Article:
We’ve been playing with sourdough at my house lately. If you’d like to learn how to make your own, I highly recommend the Art of Homemade Bread Class taught by Carolyn Thomas at Homesteading Family. She has a whole section on sourdough that is excellent. She breaks it down into simple steps that so that the follow through is easy.
My daughter even decided to do sourdough as her science experiment this year. We have had 10 different starters growing at our house. Which means we have been baking A LOT!
Here is my latest favorite.
Apple Cinnamon Sourdough Batter Bread:
Add 3 approximately 2.5-3 cups of immature (or mature) starter to your mixing bowl. Add 1/2 cup sugar, 1 tsp salt, and about 1/2 cup flour. Stir to combine. Let this mixture sit and bubble while you butter your casserole and chop your apples.
Generously butter a glass casserole dish and set aside. Peel and chop 3 apples. Pour the chopped apples into the bowl with the batter, and add 1 tsp of cinnamon, dash of cloves, 2 tsp baking soda, 1/4 cup cream, 1/4 cup mild tasting oil, 1/4 brown sugar. Stir to combine. Then add flour 1/4 cup at a time until your batter is stiff like a cold buttercream frosting. It may not take much flour if your starter is thick. I added less than 1 cup to mine. Once you have achieved the right texture, pour into your prepared baking dish and sprinkle 1/4 cup of brown sugar over the top. Cover and let it rise for 30 minutes. Then back at 400 for 40-45 minutes.
About 3 cups of immature spelt starter.
3 Opal apples. Use a sweet apple like Fuji, Gala or Braeburn, rather than tart.
Peeled and chopped.
Add to batter.
Add the remaining ingredients and mix. Be prepared. The baking soda will make the mixture foam and bubble.
Poured into pan, covered and set to rise for 30 minutes.
I’ve been sprouting spelt for the last 9 months to grind to make our bread each week. I was so intimidated by the idea when I started. And I really couldn’t find any reliable information or consistent techniques online. But, now that I have it figured out….. it’s so easy! There’s really nothing to it. Once you have it worked into your routine, you can easily sprout a batch ahead, and always benefit from the additional nutrition that sprouting makes accessible to your body in your breads and baked goods.
Easy Steps to Sprouting Grain:
(These steps work with any grain.)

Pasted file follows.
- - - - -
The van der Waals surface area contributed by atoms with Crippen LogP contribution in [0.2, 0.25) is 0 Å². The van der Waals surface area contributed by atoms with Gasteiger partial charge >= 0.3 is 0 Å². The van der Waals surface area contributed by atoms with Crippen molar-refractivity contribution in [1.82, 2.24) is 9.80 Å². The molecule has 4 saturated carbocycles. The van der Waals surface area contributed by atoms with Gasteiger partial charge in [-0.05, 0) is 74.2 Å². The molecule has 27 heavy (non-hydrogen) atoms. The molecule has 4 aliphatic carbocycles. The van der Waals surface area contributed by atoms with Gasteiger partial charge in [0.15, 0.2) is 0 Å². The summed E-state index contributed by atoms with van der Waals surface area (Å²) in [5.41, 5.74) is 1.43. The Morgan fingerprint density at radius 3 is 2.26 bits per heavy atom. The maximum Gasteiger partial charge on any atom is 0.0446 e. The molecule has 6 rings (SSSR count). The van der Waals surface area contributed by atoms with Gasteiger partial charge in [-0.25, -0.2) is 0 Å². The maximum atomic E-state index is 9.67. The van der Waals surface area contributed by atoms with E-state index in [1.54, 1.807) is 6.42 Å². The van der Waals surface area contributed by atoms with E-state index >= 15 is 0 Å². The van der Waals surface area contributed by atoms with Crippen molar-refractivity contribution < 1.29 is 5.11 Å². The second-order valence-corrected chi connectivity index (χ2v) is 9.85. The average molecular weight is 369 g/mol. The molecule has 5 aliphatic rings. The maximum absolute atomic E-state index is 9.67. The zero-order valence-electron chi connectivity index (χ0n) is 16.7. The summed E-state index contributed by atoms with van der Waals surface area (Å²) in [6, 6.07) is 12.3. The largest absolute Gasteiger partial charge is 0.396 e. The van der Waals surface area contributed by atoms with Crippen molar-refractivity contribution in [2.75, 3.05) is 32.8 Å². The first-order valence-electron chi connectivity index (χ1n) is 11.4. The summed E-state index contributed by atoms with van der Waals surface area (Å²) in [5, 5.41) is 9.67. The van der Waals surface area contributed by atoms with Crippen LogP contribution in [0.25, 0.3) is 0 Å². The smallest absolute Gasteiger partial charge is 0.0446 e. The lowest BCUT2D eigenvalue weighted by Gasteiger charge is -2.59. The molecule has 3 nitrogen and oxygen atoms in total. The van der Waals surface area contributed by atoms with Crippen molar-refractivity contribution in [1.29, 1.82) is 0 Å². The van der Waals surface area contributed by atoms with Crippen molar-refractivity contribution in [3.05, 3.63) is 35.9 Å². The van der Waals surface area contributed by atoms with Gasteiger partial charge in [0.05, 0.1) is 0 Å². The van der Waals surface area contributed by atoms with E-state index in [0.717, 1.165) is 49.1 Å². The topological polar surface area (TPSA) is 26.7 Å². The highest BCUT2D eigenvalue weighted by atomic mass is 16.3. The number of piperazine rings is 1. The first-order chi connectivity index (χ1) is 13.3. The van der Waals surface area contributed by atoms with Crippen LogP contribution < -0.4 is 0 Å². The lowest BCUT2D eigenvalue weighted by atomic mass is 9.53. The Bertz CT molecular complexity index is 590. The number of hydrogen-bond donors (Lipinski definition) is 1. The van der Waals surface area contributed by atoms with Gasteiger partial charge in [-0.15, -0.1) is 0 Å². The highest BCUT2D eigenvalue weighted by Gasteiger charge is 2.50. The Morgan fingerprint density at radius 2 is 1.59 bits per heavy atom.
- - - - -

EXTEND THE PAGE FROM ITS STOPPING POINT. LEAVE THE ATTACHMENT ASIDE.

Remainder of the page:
Soak your grain in a large bowl overnight, or for about 10-12 hours.
Drain into a mesh colander and rinse.
Return the drained grain to the bowl, cover with a damp tea towel.
Rinse every 6-12 hours, depending on how fast it dries out until you see little tails at the tips of each seed.
Spread on your dehydrator and dehydrate 110-120 degrees (I usually do 115) until the grain is hard and cannot be indented when pressed upon by the end of your fingernail.
Store in sealed mason jars in the freezer if you don’t plan to grind your grain within 2 days.
That’s it! Give it a try. Sprouted grain makes a softer flour, is easier to grind than unsprouted, and I think makes lighter baked goods.
Unsprouted spelt berries.
Cover with water and soak for 12 hours.
Sprouted. See the tiny tails on the tip of each seed?
Dehydrated and ready to go in the grain mill.
In the mill. About to become flour.
Compare: Left – after dehydrating, Right – before dehydrating.
I have a page in the “Kitchen” on my blog called “Baking Day.” In it I wax poetic thinking of Ma Ingalls and my great-grandmother, Maggie, working in their kitchens. I imagine them in their vintage aprons, leaning over their wooden kitchen tables, kneading their bread. They have flour dust on their faces from swiping back the wisps of hair from their faces that have fallen down.
Not many people have a baking day anymore. Each day is much the same as another, running from one errand or activity to another. But, for the last 2 years or so, Saturday has become my baking day. I often will go grocery shopping in the morning, and spend the rest of the day cooking. It’s exhausting but rewarding. Sometimes it’s hectic. Especially when we have another activity that day that cuts into my baking time. But, I’m learning to guard my time on Saturdays as much as possible. That time in the kitchen is valuable to me. And it can be quite pleasant. If the kids are outside, I can sing, listen to music, listen to a podcast, or just get lost in my own thoughts. The kitchen is a good place for that. I’m finding that between technology, daily appointments, and the responsibility of teaching and caring for the kids (all of which have their place in life), I don’t have enough of that quiet time in my head.
Baking day helps me be well prepared for my week. On a typical baking day, I produce a lot of breakfasts, lunches, snacks, and sometimes dinner prep that help me survive Monday through Friday when I just don’t have the time to devote to the kitchen. Below are some photos of what I typically make. Would a baking day make your life easier? I’m finding that I really do need mine.